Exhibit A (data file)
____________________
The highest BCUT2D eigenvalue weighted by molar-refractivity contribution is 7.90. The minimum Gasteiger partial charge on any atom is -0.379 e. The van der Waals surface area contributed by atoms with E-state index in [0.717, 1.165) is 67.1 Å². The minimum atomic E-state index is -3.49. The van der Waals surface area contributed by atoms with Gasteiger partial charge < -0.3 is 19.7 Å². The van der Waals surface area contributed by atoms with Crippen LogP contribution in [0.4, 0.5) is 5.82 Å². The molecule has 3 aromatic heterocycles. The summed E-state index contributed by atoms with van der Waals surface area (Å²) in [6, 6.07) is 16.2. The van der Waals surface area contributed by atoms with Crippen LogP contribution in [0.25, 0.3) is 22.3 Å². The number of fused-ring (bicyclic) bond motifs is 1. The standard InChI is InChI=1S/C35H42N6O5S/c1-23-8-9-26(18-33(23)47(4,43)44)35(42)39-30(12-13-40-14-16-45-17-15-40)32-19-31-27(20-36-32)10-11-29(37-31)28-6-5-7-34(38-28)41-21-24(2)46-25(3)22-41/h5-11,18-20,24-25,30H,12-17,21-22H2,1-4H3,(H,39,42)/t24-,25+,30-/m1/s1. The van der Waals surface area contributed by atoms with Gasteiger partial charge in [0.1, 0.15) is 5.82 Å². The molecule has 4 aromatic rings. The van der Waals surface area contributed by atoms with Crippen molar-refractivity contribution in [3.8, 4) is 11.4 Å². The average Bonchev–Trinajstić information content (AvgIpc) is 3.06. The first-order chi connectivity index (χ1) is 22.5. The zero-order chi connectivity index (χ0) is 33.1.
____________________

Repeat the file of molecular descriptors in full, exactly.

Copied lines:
The highest BCUT2D eigenvalue weighted by molar-refractivity contribution is 7.90. The minimum Gasteiger partial charge on any atom is -0.379 e. The van der Waals surface area contributed by atoms with E-state index in [0.717, 1.165) is 67.1 Å². The minimum atomic E-state index is -3.49. The van der Waals surface area contributed by atoms with Gasteiger partial charge < -0.3 is 19.7 Å². The van der Waals surface area contributed by atoms with Crippen LogP contribution in [0.4, 0.5) is 5.82 Å². The molecule has 3 aromatic heterocycles. The summed E-state index contributed by atoms with van der Waals surface area (Å²) in [6, 6.07) is 16.2. The van der Waals surface area contributed by atoms with Crippen LogP contribution in [0.25, 0.3) is 22.3 Å². The number of fused-ring (bicyclic) bond motifs is 1. The standard InChI is InChI=1S/C35H42N6O5S/c1-23-8-9-26(18-33(23)47(4,43)44)35(42)39-30(12-13-40-14-16-45-17-15-40)32-19-31-27(20-36-32)10-11-29(37-31)28-6-5-7-34(38-28)41-21-24(2)46-25(3)22-41/h5-11,18-20,24-25,30H,12-17,21-22H2,1-4H3,(H,39,42)/t24-,25+,30-/m1/s1. The van der Waals surface area contributed by atoms with Gasteiger partial charge in [0.1, 0.15) is 5.82 Å². The molecule has 4 aromatic rings. The van der Waals surface area contributed by atoms with Crippen molar-refractivity contribution in [3.8, 4) is 11.4 Å². The average Bonchev–Trinajstić information content (AvgIpc) is 3.06. The first-order chi connectivity index (χ1) is 22.5. The zero-order chi connectivity index (χ0) is 33.1.